Colin Rivera, a Londoner who runs the English social media for the online booking company Hostelworld, thinks the burden falls on the backs of citizens to be informed, not on Facebook.

However, Rivera does have some ideas on what a happy medium could look like.

“It would be great if Facebook could just get a lot more specific with what you choose not to have in your Facebook,” Rivera said. “Instead of only surveying for reasons when users block or report a person, Facebook could start asking why users unfollow a person or an entity.”

Rivera has a unique vantage point regarding the election. He’s lived in both England and the U.S., and his parents come from Scotland and New York.

He thinks the echo chamber effect presents a political problem in Europe as well, but not in the same internally divisive way it does in America.

Rivera said he doesn’t see the stark division between the pro- and anti-Trump camps in England. Though he’s sure they exist, he said he didn’t meet a single Brit over the year-and-a-half U.S. election cycle who agreed with anything Trump said.

Yui Mok
People gather in Parliament Square as part of a national day of action in support of migrants in the UK, in London with the Houses of Parliament back right, Monday Feb. 20, 2017. (Associated Press)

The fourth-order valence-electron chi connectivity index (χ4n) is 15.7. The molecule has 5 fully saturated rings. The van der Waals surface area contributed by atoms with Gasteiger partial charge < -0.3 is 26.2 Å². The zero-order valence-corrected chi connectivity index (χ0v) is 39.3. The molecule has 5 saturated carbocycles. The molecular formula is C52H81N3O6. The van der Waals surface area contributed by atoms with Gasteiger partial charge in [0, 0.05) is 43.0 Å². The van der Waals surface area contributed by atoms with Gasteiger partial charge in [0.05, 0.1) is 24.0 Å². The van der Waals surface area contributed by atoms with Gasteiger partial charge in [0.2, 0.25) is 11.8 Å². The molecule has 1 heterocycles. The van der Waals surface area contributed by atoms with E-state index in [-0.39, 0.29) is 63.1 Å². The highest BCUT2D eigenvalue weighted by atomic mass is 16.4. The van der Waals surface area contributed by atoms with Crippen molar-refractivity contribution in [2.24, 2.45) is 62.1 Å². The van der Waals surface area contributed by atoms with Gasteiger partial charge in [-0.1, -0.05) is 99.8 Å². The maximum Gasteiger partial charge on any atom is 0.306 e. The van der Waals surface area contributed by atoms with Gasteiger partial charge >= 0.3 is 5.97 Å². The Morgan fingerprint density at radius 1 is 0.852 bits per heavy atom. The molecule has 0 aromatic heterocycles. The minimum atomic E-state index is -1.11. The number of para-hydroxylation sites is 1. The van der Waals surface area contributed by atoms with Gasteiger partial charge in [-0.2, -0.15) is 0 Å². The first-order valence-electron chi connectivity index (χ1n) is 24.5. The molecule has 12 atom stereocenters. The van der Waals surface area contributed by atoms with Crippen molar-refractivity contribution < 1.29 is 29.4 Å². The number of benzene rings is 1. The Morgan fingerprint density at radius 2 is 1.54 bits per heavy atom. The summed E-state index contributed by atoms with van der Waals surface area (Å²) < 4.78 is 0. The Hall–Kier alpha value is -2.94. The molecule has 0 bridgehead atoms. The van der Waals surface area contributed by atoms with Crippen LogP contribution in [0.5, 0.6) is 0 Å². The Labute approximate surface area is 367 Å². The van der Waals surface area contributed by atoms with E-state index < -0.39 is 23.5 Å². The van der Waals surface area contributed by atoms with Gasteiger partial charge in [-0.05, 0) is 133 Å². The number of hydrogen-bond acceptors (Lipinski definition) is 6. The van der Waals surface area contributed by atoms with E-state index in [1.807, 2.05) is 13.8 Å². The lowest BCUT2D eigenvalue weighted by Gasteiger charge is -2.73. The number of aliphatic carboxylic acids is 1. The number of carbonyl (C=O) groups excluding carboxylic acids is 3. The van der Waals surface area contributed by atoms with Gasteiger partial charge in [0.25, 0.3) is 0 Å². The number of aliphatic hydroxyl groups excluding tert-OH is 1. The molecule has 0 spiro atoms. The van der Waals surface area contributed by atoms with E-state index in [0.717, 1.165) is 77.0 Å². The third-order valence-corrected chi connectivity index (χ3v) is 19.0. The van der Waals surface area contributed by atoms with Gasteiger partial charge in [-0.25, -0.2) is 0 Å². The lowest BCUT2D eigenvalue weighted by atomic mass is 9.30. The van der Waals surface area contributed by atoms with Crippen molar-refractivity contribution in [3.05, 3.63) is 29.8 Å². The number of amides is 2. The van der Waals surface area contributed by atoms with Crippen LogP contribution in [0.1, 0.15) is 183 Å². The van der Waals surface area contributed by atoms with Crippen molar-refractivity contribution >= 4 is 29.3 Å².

“Almost all of Europe is pretty horrified,” Rivera said, noting the “massive protests” in London since the U.S. presidential election. “It’s part a lack of understanding, but it’s also partly just different sensibilities and different kinds of value structures, (which) has led to most of Europe not really agreeing with American Republican concepts as a whole.”

In England, both of the major parties have adopted what in America would qualify as liberal positions, Rivera said. Most of the British news outlets reflect the left-oriented system, so a lot of U.K. residents never see content reflecting the real and legitimate reasons so many Americans voted for Trump. They can’t understand it, and they partly have a nationwide echo chamber to blame, Rivera said.

Social media and public relations team leader at Wallaroo Media Dani Abbot said she knows what she would do to help ease the gritty international perception of America’s new president if she were working on his public relations team.

To start with, she said she would tighten the reins on President Trump’s social media, including approving tweets.

“The internet can really make or break you,” Abbot said. “That sounds so cheesy, but what you put out there is there forever … so you want to be smart.”

Bringing in a concept she learned in BYU’s public relations program, Abbot cited BP CEO and millionaire Tony Hayward’s infamous comment after the massive 2010 oil spill that polluted the Gulf of Mexico: “I’d like my life back.”

Abbot said the image of self-centered leaders is fuel for the flames during a public relations crisis, and she’d like to work on image with President Trump.

“I would kind of create an initiative with him as a person to start going forth with not being all about himself,” Abbot said. “You’re going to start focusing not on your numbers and who you are as a person and how you somehow won, and you’re going to start focusing on getting to work.”

See also “Two of Utah Legislature’s top tweeters talk social media tactics.”